When Twitter measures tweets per second, it measures what people are interested in right now. It measures live attention. And that is very, very valuable. Imagine if, during an earthquake, a QuakeKit ad appeared in your timeline, one that was triggered only when earthquake tweets per second crossed a certain threshold. Tacky? Sure. But you can bet your bottled water it would sell a lot of kits.

This is the promise of real-time conversation, that our interests can be commoditized, live and on the fly. It doesn’t have to be just about Twitter, of course. Facebook and Google+ should be equally capable of measuring, packaging and selling our real-time, trending interest data. But it’s very clear that this new ability to measure what we care about enough to comment on right now, at this very instant, is much more valuable than measurements of past performance or passive consumption.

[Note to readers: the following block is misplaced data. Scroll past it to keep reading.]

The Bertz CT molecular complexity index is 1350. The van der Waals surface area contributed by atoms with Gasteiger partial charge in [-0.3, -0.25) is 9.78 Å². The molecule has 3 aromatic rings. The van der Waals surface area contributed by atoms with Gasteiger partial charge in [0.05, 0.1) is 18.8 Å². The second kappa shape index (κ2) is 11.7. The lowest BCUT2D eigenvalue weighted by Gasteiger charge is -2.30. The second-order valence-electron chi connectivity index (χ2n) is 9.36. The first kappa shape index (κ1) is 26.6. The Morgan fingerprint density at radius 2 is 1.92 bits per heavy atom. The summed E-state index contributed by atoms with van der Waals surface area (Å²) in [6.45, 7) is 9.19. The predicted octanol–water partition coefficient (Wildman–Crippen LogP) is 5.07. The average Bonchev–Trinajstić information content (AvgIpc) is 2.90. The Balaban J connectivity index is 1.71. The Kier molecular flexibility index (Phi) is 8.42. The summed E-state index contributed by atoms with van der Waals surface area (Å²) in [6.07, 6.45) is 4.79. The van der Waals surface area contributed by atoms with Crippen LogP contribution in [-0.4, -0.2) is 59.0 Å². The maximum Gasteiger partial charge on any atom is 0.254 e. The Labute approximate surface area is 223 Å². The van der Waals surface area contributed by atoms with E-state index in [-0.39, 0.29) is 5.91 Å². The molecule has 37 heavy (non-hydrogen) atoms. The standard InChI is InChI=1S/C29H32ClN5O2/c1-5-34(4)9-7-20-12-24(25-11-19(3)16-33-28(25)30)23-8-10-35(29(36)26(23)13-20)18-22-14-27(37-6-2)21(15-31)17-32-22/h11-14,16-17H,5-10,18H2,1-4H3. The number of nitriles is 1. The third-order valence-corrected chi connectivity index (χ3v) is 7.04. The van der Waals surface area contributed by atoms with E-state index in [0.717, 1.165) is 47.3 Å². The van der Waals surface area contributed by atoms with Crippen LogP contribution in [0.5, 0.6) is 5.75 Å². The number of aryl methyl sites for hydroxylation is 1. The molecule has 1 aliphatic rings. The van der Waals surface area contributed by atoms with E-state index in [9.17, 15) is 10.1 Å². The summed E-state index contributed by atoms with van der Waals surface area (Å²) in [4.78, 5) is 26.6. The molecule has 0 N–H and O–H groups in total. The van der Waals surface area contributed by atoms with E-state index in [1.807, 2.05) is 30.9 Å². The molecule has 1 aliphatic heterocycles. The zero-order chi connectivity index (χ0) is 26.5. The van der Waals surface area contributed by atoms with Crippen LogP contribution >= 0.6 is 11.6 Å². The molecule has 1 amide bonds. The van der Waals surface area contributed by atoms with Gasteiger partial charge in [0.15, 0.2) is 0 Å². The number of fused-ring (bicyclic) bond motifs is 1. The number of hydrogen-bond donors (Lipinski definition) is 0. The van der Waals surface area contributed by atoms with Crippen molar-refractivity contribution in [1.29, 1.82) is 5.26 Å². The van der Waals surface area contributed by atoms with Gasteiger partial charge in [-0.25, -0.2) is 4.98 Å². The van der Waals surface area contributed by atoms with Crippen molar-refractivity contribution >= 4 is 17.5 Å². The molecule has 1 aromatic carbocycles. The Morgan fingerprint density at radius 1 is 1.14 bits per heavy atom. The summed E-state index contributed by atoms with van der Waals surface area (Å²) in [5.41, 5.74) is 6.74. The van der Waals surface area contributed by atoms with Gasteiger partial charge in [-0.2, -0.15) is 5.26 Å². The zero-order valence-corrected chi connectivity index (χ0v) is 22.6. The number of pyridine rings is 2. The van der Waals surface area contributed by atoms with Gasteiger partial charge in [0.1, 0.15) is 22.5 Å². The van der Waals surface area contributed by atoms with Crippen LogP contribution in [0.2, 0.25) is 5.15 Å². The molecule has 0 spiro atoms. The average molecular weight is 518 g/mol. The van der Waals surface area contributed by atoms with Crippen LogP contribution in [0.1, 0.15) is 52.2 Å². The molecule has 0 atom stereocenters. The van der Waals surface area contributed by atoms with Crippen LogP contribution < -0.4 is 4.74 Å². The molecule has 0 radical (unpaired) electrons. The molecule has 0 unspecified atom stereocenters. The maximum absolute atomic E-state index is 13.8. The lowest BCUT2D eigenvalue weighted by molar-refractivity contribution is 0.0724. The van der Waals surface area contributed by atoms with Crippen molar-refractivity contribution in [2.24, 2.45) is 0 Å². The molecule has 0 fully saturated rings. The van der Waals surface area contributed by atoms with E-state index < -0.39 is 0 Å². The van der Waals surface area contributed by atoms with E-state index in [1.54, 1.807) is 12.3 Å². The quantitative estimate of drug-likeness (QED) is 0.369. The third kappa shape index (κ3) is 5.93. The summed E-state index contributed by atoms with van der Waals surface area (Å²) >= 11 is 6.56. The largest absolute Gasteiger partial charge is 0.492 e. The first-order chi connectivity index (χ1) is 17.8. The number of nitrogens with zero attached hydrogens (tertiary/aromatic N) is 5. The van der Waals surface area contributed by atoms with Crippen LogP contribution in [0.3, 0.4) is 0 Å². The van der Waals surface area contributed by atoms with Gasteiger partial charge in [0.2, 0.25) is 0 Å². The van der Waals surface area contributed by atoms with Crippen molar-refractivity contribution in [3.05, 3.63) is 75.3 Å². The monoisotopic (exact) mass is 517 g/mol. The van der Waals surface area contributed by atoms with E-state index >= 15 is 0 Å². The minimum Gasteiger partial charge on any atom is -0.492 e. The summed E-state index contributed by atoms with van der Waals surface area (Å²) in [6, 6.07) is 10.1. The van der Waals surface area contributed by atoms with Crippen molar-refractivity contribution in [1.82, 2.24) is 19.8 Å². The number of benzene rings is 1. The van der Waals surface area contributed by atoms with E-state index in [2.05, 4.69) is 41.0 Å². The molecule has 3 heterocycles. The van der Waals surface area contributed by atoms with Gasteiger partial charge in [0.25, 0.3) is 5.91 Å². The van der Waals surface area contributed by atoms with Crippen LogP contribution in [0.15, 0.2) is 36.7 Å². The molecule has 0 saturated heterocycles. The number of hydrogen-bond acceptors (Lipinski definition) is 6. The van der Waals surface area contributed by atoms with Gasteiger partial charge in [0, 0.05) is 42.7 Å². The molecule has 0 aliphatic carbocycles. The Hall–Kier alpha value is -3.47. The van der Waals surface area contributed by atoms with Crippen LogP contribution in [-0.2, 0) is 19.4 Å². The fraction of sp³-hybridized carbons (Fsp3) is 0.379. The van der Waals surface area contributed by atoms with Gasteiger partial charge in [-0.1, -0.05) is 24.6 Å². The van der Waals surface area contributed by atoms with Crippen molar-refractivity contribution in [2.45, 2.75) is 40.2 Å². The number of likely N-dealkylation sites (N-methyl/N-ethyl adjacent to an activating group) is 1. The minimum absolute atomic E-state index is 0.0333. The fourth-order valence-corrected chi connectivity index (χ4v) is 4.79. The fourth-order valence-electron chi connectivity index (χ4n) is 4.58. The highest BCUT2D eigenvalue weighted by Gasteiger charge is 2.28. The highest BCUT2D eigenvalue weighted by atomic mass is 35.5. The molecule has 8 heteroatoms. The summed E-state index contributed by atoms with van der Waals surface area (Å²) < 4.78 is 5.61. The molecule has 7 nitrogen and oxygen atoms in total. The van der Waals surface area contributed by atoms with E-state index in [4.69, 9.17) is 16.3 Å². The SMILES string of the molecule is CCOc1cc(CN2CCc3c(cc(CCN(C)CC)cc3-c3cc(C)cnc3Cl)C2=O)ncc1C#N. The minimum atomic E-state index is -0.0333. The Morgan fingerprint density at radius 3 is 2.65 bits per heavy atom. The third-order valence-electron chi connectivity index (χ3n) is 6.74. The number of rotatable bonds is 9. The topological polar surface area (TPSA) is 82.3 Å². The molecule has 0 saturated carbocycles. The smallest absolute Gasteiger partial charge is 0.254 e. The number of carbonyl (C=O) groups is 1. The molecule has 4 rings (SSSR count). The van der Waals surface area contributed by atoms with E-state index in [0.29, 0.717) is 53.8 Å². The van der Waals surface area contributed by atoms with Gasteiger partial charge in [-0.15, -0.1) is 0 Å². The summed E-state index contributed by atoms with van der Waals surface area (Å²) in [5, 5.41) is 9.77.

All the moreso because of how much society has fragmented. We no longer all watch the same four channels, or even tune in to television series at the same time. The only things that seem to capture our simultaneous attention anymore are those that offer the high drama of the unexpected and unknown: sports, politics (itself a sort of sport), provocative live television, and natural disasters that occur with little-to-no warning.

And, of course, Beyonce.


You can keep up with Mat Honan, the author of this post, on Twitter, Facebook, or Google+.


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Source: http://kotaku.com/#!5791565/sued-ps3-hacker-says-hell-never-buy-a-sony-product-again